The Journey – Whose Is It Really?

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A Christian retirement expert wrote: “the Holy Spirit gives us time, talent and strength to define our life meaning.”

As IVC volunteers, we all have made a conscious decision to search for life’s meaning for us. We have found IVC as the conduit to our continued spiritual growth, which justly includes service “to and with” others.

We are all on the journey. And everyone’s journey must take different turns.

We came to IVC by chanceor was it?

Since our move to St. Louis in 2009, we had been looking for a volunteer opportunity, after having served at the Capuchin Soup Kitchen in Detroit weekly for 7 years. Our experience at the soup kitchen was a turning point in our lives. As we began to more fully understand the people we were serving, and learned their stories, we came to realize that their lives were not so dissimilar to our own. The major difference being that we may have had resources in our lives that they did not. Or for whatever reason, we made a different choice at a crucial time in our life than they did in theirs. Regardless, these were persons with families, wanting the same things we did – food, clothing, a roof over our heads, a decent job, friendship and love. No frills.

We learned to respect them, their resilience, their love and their appreciation for the smallest act of kindness. We found that what we were able to give was dwarfed by the feelings of serenity and warmth we received by just serving. For this reason, and it may appear selfish, we wanted more of this. Thank goodness for Fr. Greg Boyle, SJ, Author of the book, Tattoos on the Heart, who says it is not selfishness, but rather: “It’s the kinship that makes us feel good.” We like that better.

More on our journey.  In the Summer of 2011, we saw a small IVC ad in our church bulletin. As our sons were all Jesuit educated, the idea of anything connected to St. Ignatius of Loyola, immediately caught our eyes and we called that same week. What we subsequently learned about the mission of IVC caused us to pursue a deeper connection. We shared our personal backgrounds and reasoning for becoming an IVC volunteer, still not really knowing for sure what we were getting ourselves into.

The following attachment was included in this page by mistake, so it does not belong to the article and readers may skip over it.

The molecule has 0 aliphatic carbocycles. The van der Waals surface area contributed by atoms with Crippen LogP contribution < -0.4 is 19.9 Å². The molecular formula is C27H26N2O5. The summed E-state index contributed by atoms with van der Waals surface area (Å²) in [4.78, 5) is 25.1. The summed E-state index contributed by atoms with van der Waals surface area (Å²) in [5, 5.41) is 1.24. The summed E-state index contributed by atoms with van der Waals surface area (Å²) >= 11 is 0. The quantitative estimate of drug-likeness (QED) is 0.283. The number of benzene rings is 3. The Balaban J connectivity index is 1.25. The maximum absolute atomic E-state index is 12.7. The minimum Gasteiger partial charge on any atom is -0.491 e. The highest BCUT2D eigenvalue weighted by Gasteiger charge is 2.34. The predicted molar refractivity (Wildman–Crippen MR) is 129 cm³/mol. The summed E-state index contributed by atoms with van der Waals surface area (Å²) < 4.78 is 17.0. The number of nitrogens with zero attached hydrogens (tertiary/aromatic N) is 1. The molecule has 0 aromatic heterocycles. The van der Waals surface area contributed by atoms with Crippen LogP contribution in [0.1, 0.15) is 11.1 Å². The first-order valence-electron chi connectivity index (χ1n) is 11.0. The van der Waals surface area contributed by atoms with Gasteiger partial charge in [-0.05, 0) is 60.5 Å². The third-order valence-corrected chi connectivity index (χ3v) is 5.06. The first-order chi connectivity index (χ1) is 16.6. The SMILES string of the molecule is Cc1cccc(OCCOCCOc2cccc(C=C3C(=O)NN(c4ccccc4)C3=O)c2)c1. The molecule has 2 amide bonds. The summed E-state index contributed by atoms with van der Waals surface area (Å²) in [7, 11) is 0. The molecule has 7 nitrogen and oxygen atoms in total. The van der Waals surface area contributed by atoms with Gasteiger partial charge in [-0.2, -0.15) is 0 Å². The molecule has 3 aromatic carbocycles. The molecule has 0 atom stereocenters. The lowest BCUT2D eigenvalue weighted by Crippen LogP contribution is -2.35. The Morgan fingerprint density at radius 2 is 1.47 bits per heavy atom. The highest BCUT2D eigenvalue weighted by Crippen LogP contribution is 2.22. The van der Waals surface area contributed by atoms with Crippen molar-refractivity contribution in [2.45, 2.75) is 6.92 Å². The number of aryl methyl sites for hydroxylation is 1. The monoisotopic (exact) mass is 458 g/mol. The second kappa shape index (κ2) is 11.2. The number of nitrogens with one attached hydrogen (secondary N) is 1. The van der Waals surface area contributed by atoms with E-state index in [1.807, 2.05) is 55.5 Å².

The questions lingered for us. Did we really have anything to offer of real value? Where would we serve? Were we willing to make the time commitment? What is this “spiritual reflection” stuff that IVC talks about? What are IVC volunteers like? What about those monthly meetings?

Over the next several months, we visited four agency sites, looking for the “perfect fit” for us.  What we came to understand from our visits is that there is no such thing as a perfect fit for you, because this is not about you. It is all about the agency, its clients and THEIR needs.

Over time, we have come to know that the journey we are on really is all about kinship. The journey, it turns out, is all of ours, simultaneously in concert with each other!

Our journey ultimately led us to Midtown Catholic Charities in St. Louis. We met its Director, John Pachak, whose passion for serving the seven neighborhoods within his boundaries was overwhelming. As he shared his story and the beginnings of Midtown, it became apparent that the mission John had set out to achieve was taking place. It was evolving … always new ideas to better serve his clients. It was fast-paced, yet John knew full well, that success would only come with time, commitment and the never-ending search for positive resources.

What really convinced us that John was truly making his mark were the people coming through the doors. This was a safe haven for them and a place to get help. We decided then a there (a process we now understand as “discernment”) that Midtown was where our nurturing would begin … where we would willingly be taken out of our comfort zone.  (PS: We are now in our third year out of our comfort zone at Midtown.)

Stay tuned for Part II of Sue and Craig’s reflections next week!

Craig and Sue Schoenfelder are now completing their third year of service together as Ignatian Volunteers in St. Louis and they look forward to their fourth.  Craig grew up in Kansas City and Sue in O’Neill, Nebraska. They have moved 15 times domestically and internationally, because of Craig’s military service in the Air Force and his over thirty-year career with Chrysler.  Sue was a stay-at-home mom and later a part-time librarian at the University of Detroit Jesuit High School and Academy.  They will celebrate their 45th wedding anniversary this month.  Their greatest treasure is being the proud parents or four terrific, Jesuit-educated sons. They have six grandchildren ranging in age from 16 years to 8 months.
Sue and Craig say, “Our IVC volunteer activity has been extremely rewarding for us – giving us courage to open the next door, a keener compassionate ear, growing us spiritually while strengthening our marriage”.

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